January 26, 1940 is the date on which Russian-Jewish writer Isaac Babel, widely considered one of the finest stylists of the 20th century, was tried and convicted on a variety of trumped-up charges, in a Soviet legal proceeding that lasted all of 20 minutes. He was executed the next day in Moscow by firing squad.
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Isaac Emanuilovich Babel was born in Odessa, in the Russian Empire (today Ukraine), on July 13, 1894. Although his family soon moved from the Moldavanka quarter of the city, and he grew up in more well-off environs, it was this working-class Jewish section that served as the background and inspiration for many of his tales. Similarly, although Babel described his family as “destitute and muddle-headed,” his father, Manus Babel, was an affluent seller of farm machinery. He and Isaac’s mother, Feyga, had their son homeschooled by tutors after the boy was rejected from the school of their choice due to its Jewish quota.
Babel was educated in both traditional Jewish subjects and secular ones, and, by the time he was 16, was enamored of modern French literature, particularly the work of Gustave Flaubert and Guy de Maupassant, and even was writing stories in French (he wrote a short story in 1922 named for the latter). He also translated the Yiddish stories of Sholom Aleichem into Russian in the 1920s.
His first short story was published in 1915. By the following year he was living in St. Petersburg and had met the writer and editor Maxim Gorky. In his autobiography, Babel declared, “I owe everything to that meeting and still pronounce the name of Alexey Maksimovich Gorky with love and admiration.” He claimed that Gorky urged him to immerse himself in life, and write from his experiences.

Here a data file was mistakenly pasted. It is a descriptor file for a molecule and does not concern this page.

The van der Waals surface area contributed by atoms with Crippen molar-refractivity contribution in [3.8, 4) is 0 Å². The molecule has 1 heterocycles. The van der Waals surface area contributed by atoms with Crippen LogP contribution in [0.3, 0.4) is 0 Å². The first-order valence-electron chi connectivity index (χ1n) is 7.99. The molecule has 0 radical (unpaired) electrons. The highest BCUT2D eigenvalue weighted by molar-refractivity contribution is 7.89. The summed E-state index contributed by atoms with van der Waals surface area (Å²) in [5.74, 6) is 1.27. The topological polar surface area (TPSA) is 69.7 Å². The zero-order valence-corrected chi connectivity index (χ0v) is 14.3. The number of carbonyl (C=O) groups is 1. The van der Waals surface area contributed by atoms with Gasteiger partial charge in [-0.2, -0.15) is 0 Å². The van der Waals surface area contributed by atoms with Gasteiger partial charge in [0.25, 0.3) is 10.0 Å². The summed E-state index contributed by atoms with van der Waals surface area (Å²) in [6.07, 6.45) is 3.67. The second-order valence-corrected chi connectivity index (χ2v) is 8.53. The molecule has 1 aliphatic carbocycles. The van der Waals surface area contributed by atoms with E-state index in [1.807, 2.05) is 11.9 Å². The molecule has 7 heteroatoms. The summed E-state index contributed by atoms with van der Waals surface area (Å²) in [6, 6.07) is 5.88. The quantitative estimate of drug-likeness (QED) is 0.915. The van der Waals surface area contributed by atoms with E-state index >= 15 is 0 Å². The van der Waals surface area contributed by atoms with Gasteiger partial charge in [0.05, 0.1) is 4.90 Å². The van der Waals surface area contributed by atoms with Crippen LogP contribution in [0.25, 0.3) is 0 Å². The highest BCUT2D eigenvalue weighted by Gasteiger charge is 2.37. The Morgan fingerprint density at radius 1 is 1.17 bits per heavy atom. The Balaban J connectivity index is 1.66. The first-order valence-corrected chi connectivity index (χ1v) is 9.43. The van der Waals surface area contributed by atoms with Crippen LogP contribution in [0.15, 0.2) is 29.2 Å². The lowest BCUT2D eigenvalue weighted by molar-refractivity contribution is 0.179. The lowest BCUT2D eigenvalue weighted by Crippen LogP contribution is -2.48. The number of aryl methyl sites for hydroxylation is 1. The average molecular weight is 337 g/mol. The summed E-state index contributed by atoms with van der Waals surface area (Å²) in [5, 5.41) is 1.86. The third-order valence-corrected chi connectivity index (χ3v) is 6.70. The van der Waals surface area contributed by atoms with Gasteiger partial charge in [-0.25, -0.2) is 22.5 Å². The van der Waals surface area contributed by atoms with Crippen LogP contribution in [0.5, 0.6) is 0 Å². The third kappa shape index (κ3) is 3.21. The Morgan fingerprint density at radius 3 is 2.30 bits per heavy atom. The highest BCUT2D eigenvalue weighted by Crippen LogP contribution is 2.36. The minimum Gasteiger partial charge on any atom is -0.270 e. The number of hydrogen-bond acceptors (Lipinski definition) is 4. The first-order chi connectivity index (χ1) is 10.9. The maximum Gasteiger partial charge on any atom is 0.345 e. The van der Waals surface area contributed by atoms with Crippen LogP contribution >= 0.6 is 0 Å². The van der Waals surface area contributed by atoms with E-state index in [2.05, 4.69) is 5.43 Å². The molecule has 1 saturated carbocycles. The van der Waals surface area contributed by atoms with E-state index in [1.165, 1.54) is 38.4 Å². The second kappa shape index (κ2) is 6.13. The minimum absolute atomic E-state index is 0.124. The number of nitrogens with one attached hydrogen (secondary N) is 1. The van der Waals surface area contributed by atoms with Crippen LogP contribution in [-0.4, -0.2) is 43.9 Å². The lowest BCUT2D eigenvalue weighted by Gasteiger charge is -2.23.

In 1920, he served as a correspondent with the 1st Cavalry Army in the Soviet-Polish War, out of which he produced first the nonfiction “1920 Diary,” and later “The Red Cavalry,” a book of stories.
By the late 1920s and early ’30s, Babel was an acclaimed and prominent Soviet author. In 1926, he published his book of short stories “Odessa Tales,” many of which centered around a colorful Jewish leader of a criminal gang named Benya Krik. That later served as the basis for the play “Sunset,” as well as for a film named for Krik, with Babel writing the screenplay.
Soon, however, Soviet realism was in, and Babel’s literary formalism was out, and he stopped publishing, even telling the Union of Soviet Writers in 1934 that he was becoming “the master of a new literary genre, the genre of silence.” The following year, a new play was cancelled by authorities while it was still in rehearsals.
In the meantime, Babel’s first wife, Yevgenia Gronfein, had relocated to Paris, where he visited and considering staying; the two had a child, who, as Nathalie Babel Brown, became one of the main scholars of his work. Back in Moscow, Babel had children with two other women, and also became close with, and perhaps had an affair with, Yevgenia Feinberg, the wife of Nikolai Yezhov, the head of the secret police (the NKVD).
It was Yezhov’s successor, Lavrenti Beria, however, who ordered Babel’s arrest, on May 15, 1939. At the same time, the police confiscated 15 manuscript folders, 11 notebooks and seven notepads belonging to him; they were never seen again; in 1988, the KGB announced that it had no record of the papers.
Once he was under arrest, Babel’s name disappeared completely from public life. During his confinement, he was apparently tortured, and he confessed to being a spy and a Trotskyite counterrevolutionary terrorist. He was tried in Beria’s chambers on January 26, at which time he rescinded his confession, saying: “I have never been a spy. I never allowed any action against the Soviet Union ... I was forced to make false accusations against myself and others ... I am asking for only one thing – let me finish my work.”
Isaac Babel was found guilty of all the charges against him and shot to death the following day.
His official rehabilitation began in 1954, during the rule of Nikita Khrushchev, when his conviction was declared annulled. His extant writings were published in full editions in Russia only during the past dozen years.